There is nothing quite like gazing upon a freezer full of pork that you had a hand in raising yourself, to make you do a little bit of reflecting. There are always…. slight wibbley wobbles in doing something for the first time, especially when it comes to animal husbandry. As par for the course, it’s easy to see what you would have done differently had you “only known better”…
So, without further ado, here are the things MrGillis and I wish we had known before taking on the pigs.
- Build a better structure for overnighting/bad weather – We installed a truck cab, which was safe enough being fiber glass/plexi-glass. They had enough room to escape the rain (when they even wanted to) or to sleep in at night, but they also destroyed it. It was not a sturdy shelter for pigs, which happen to be naturals at destroying all manner of things. We’d still use the truck cab as a roof, but we’d raise it up so that they didn’t have access to it at all.
- Be on a well so we don’t spend so much on our water bill – pigs require A LOT of water. They don’t have sweat glands, so to keep cool they need constant access to both drinking water and mud. If they didn’t have enough mud, they’d empty their water dish to make it. We are on town water, which is metered and we pay extra for. It was just an unnecessary added cost, when we have a ton of water available to us under ground. MrGillis would take our water barrels to his parents to fill, since they aren’t on town water, but it was time consuming over the course of a very hot summer. So we are spending the money now and getting a well put in before next spring.
- Forage for more Free Food – We budgeted in the correct amount of “food costs” for a complete feed, so there was no surprise there. But they just enjoyed the “real food” so much more then the pellets. We gave them the scraps from 3 households, but it would have been even better if we had been able to give them about 10 times the amount of pasture that we did, just so they could eat a more natural diet.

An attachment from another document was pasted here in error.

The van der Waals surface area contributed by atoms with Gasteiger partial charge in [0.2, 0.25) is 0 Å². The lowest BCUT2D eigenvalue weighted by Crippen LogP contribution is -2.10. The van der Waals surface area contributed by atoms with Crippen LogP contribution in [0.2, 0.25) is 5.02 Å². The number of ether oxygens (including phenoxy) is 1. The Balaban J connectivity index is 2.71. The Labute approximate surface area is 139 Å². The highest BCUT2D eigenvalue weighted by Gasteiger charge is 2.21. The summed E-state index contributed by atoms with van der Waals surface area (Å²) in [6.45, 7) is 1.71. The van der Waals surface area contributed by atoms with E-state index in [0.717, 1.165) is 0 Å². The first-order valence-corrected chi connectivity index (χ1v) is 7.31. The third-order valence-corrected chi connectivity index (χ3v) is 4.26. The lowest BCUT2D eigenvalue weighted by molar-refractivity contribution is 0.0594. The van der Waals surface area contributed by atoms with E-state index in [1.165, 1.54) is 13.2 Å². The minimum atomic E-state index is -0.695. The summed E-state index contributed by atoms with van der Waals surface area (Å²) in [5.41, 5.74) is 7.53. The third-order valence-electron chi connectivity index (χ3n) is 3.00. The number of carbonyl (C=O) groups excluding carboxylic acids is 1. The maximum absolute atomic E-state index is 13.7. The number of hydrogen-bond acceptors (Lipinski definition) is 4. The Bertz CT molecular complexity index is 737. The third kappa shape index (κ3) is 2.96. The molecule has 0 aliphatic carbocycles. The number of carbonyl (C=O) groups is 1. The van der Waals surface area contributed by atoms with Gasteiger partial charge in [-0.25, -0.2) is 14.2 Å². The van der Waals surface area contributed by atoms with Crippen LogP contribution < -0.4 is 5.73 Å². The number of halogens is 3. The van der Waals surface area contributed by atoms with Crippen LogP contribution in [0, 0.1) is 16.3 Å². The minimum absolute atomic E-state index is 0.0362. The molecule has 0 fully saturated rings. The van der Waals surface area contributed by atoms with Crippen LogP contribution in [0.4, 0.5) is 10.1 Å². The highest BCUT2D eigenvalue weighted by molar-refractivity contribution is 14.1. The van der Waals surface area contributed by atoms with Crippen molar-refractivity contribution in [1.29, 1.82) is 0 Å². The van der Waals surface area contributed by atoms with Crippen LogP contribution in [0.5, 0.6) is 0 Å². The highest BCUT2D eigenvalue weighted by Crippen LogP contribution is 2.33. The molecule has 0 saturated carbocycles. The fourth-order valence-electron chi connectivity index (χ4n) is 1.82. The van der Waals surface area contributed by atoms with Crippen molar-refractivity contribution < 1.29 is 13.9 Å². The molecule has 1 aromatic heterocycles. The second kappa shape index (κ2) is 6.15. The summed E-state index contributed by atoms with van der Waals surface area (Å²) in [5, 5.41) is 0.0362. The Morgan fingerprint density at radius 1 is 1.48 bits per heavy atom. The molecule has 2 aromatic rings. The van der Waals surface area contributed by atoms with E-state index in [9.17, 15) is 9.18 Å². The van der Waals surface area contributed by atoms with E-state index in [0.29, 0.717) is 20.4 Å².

- Have a trailer for transportation purposes – MrGillis spent some time building these wonderful transport cages for the pigs out of pallets, 2x4s and pure gumption. But they ended up being almost for naught- only one pig would get into it the first try. He warned the others away, we swear. So the second try, we loaded them up into a rented trailer, but only THREE would go in the stupid thing. So we locked those three in and then MrGillis actually coaxed the 4th into one of the boxes BY GETTING IN THE BOX AND CALLING TO IT with a donut in his hand. I Swear. Watching my 6 foot hubby contortion himself out of this box from around a 250 lb pig, was a moment of pure joy and also pride. We loaded the pig onto the back of our truck, hooked up the trailer and away we went. But, for future reference, a large trailer that the pigs are familiar with seems like the easiest way to go.
- Be more educated about what cuts of meat you get back – Holy, if we had known how many ham steaks we were going to get back, we would have ordered an extra roast instead. Not that we wont enjoy every single one of those steaks, but we have a whole load of blade steaks as well, so we would have been better off with the extra roast for family functions. Also we had absolutely NO CLUE how much pork belly we’d be getting. Pounds and Pounds of it. In conclusion, if anyone knows any really good pork belly recipes, feel free to leave them in the comments.
- Buy/ Build a Smoker – We had an opportunity to buy a brand new smoker for about $150. We should have. We spent $100 just to smoke our bacon, and we could have invested in ourselves by buying the smoker, instead of throwing the money at someone else. Also, New Skill! We love learning new skills. Plus, we would have smoked more meat if we were doing it ourselves… hell we probably would have thrown in chicken or two for the giggles.
Obviously, we’re pretty happy overall with the experience and how it all turned out. Just need to do some fine tuning and we’ll be pig farmers in no time.
Until next time, have a wicked good day!